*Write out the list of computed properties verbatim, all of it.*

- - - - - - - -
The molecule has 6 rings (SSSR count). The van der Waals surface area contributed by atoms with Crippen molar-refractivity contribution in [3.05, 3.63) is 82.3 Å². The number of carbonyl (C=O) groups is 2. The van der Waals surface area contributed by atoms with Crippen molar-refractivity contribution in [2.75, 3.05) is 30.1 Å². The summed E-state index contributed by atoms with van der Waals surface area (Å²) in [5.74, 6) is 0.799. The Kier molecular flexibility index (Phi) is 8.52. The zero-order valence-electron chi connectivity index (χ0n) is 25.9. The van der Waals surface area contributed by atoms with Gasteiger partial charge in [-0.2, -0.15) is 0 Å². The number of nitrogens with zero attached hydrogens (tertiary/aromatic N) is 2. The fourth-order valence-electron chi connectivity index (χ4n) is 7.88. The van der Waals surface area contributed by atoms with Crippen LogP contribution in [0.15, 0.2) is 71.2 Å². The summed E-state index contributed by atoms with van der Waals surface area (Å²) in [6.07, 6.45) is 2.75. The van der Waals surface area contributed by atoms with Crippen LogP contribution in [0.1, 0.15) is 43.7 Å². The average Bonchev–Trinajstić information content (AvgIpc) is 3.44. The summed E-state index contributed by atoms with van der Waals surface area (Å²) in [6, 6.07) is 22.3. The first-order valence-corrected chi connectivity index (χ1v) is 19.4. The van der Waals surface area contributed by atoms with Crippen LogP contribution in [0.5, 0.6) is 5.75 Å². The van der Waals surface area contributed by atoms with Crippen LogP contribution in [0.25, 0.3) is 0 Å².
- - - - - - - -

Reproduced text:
The molecule has 6 rings (SSSR count). The van der Waals surface area contributed by atoms with Crippen molar-refractivity contribution in [3.05, 3.63) is 82.3 Å². The number of carbonyl (C=O) groups is 2. The van der Waals surface area contributed by atoms with Crippen molar-refractivity contribution in [2.75, 3.05) is 30.1 Å². The summed E-state index contributed by atoms with van der Waals surface area (Å²) in [5.74, 6) is 0.799. The Kier molecular flexibility index (Phi) is 8.52. The zero-order valence-electron chi connectivity index (χ0n) is 25.9. The van der Waals surface area contributed by atoms with Gasteiger partial charge in [-0.2, -0.15) is 0 Å². The number of nitrogens with zero attached hydrogens (tertiary/aromatic N) is 2. The fourth-order valence-electron chi connectivity index (χ4n) is 7.88. The van der Waals surface area contributed by atoms with Crippen LogP contribution in [0.15, 0.2) is 71.2 Å². The summed E-state index contributed by atoms with van der Waals surface area (Å²) in [6.07, 6.45) is 2.75. The van der Waals surface area contributed by atoms with Crippen LogP contribution in [0.1, 0.15) is 43.7 Å². The average Bonchev–Trinajstić information content (AvgIpc) is 3.44. The summed E-state index contributed by atoms with van der Waals surface area (Å²) in [6, 6.07) is 22.3. The first-order valence-corrected chi connectivity index (χ1v) is 19.4. The van der Waals surface area contributed by atoms with Crippen LogP contribution in [0.5, 0.6) is 5.75 Å². The van der Waals surface area contributed by atoms with Crippen LogP contribution in [0.25, 0.3) is 0 Å².